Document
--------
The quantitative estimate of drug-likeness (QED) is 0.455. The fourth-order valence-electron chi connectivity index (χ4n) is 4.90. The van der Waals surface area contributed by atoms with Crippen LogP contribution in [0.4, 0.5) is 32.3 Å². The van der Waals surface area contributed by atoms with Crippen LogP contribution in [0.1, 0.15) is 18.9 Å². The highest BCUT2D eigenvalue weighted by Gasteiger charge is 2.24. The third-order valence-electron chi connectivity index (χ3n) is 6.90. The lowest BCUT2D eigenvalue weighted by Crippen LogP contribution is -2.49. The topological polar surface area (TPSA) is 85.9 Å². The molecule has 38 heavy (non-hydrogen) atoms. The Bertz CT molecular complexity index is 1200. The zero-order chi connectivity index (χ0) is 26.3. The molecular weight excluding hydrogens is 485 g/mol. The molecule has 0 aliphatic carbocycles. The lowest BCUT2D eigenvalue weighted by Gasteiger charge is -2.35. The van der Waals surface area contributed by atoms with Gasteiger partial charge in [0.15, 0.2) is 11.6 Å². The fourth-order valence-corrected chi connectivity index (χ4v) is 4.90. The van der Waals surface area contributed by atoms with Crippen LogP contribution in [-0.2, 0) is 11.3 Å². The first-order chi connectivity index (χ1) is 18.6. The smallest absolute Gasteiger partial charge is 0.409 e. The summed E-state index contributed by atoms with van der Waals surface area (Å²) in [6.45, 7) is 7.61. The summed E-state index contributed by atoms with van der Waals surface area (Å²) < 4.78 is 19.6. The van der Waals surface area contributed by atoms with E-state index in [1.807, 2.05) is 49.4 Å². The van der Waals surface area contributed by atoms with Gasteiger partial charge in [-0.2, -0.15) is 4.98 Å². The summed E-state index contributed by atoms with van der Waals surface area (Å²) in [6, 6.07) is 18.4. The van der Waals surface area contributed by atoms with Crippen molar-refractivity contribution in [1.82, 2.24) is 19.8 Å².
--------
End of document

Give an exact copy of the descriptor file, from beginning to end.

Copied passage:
The quantitative estimate of drug-likeness (QED) is 0.455. The fourth-order valence-electron chi connectivity index (χ4n) is 4.90. The van der Waals surface area contributed by atoms with Crippen LogP contribution in [0.4, 0.5) is 32.3 Å². The van der Waals surface area contributed by atoms with Crippen LogP contribution in [0.1, 0.15) is 18.9 Å². The highest BCUT2D eigenvalue weighted by Gasteiger charge is 2.24. The third-order valence-electron chi connectivity index (χ3n) is 6.90. The lowest BCUT2D eigenvalue weighted by Crippen LogP contribution is -2.49. The topological polar surface area (TPSA) is 85.9 Å². The molecule has 38 heavy (non-hydrogen) atoms. The Bertz CT molecular complexity index is 1200. The zero-order chi connectivity index (χ0) is 26.3. The molecular weight excluding hydrogens is 485 g/mol. The molecule has 0 aliphatic carbocycles. The lowest BCUT2D eigenvalue weighted by Gasteiger charge is -2.35. The van der Waals surface area contributed by atoms with Gasteiger partial charge in [0.15, 0.2) is 11.6 Å². The fourth-order valence-corrected chi connectivity index (χ4v) is 4.90. The van der Waals surface area contributed by atoms with Crippen LogP contribution in [-0.2, 0) is 11.3 Å². The first-order chi connectivity index (χ1) is 18.6. The smallest absolute Gasteiger partial charge is 0.409 e. The summed E-state index contributed by atoms with van der Waals surface area (Å²) in [6.45, 7) is 7.61. The summed E-state index contributed by atoms with van der Waals surface area (Å²) < 4.78 is 19.6. The van der Waals surface area contributed by atoms with E-state index in [1.807, 2.05) is 49.4 Å². The van der Waals surface area contributed by atoms with Gasteiger partial charge in [-0.2, -0.15) is 4.98 Å². The summed E-state index contributed by atoms with van der Waals surface area (Å²) in [6, 6.07) is 18.4. The van der Waals surface area contributed by atoms with Crippen molar-refractivity contribution in [1.82, 2.24) is 19.8 Å².